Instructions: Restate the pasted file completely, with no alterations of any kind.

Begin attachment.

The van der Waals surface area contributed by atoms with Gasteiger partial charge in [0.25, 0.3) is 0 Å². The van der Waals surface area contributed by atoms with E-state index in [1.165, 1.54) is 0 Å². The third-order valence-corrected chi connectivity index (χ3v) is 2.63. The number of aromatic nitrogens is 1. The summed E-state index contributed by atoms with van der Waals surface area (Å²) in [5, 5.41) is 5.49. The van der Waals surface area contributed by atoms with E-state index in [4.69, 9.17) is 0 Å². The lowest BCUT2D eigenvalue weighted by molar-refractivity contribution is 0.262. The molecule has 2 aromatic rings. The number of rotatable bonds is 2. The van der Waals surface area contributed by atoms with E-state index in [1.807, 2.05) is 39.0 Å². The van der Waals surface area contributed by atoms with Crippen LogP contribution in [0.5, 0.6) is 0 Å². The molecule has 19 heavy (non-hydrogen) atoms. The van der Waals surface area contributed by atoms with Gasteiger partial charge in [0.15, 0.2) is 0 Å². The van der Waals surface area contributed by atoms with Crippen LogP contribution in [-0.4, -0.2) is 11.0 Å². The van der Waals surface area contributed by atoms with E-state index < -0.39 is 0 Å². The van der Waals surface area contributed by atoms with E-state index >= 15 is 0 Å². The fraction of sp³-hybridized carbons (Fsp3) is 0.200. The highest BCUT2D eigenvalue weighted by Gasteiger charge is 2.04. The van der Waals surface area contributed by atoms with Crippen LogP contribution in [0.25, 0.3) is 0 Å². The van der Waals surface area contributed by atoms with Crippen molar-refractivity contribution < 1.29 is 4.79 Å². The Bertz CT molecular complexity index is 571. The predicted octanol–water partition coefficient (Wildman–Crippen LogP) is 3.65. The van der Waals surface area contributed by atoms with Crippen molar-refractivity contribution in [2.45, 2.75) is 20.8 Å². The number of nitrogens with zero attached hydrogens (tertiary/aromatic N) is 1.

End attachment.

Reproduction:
The van der Waals surface area contributed by atoms with Gasteiger partial charge in [0.25, 0.3) is 0 Å². The van der Waals surface area contributed by atoms with E-state index in [1.165, 1.54) is 0 Å². The third-order valence-corrected chi connectivity index (χ3v) is 2.63. The number of aromatic nitrogens is 1. The summed E-state index contributed by atoms with van der Waals surface area (Å²) in [5, 5.41) is 5.49. The van der Waals surface area contributed by atoms with E-state index in [4.69, 9.17) is 0 Å². The lowest BCUT2D eigenvalue weighted by molar-refractivity contribution is 0.262. The molecule has 2 aromatic rings. The number of rotatable bonds is 2. The van der Waals surface area contributed by atoms with E-state index in [1.807, 2.05) is 39.0 Å². The van der Waals surface area contributed by atoms with Crippen LogP contribution in [0.5, 0.6) is 0 Å². The molecule has 19 heavy (non-hydrogen) atoms. The van der Waals surface area contributed by atoms with Gasteiger partial charge in [0.15, 0.2) is 0 Å². The van der Waals surface area contributed by atoms with Crippen LogP contribution in [-0.4, -0.2) is 11.0 Å². The van der Waals surface area contributed by atoms with E-state index < -0.39 is 0 Å². The van der Waals surface area contributed by atoms with E-state index >= 15 is 0 Å². The fraction of sp³-hybridized carbons (Fsp3) is 0.200. The highest BCUT2D eigenvalue weighted by Gasteiger charge is 2.04. The van der Waals surface area contributed by atoms with Crippen LogP contribution in [0.25, 0.3) is 0 Å². The van der Waals surface area contributed by atoms with Crippen molar-refractivity contribution < 1.29 is 4.79 Å². The Bertz CT molecular complexity index is 571. The predicted octanol–water partition coefficient (Wildman–Crippen LogP) is 3.65. The van der Waals surface area contributed by atoms with Crippen molar-refractivity contribution in [2.45, 2.75) is 20.8 Å². The number of nitrogens with zero attached hydrogens (tertiary/aromatic N) is 1.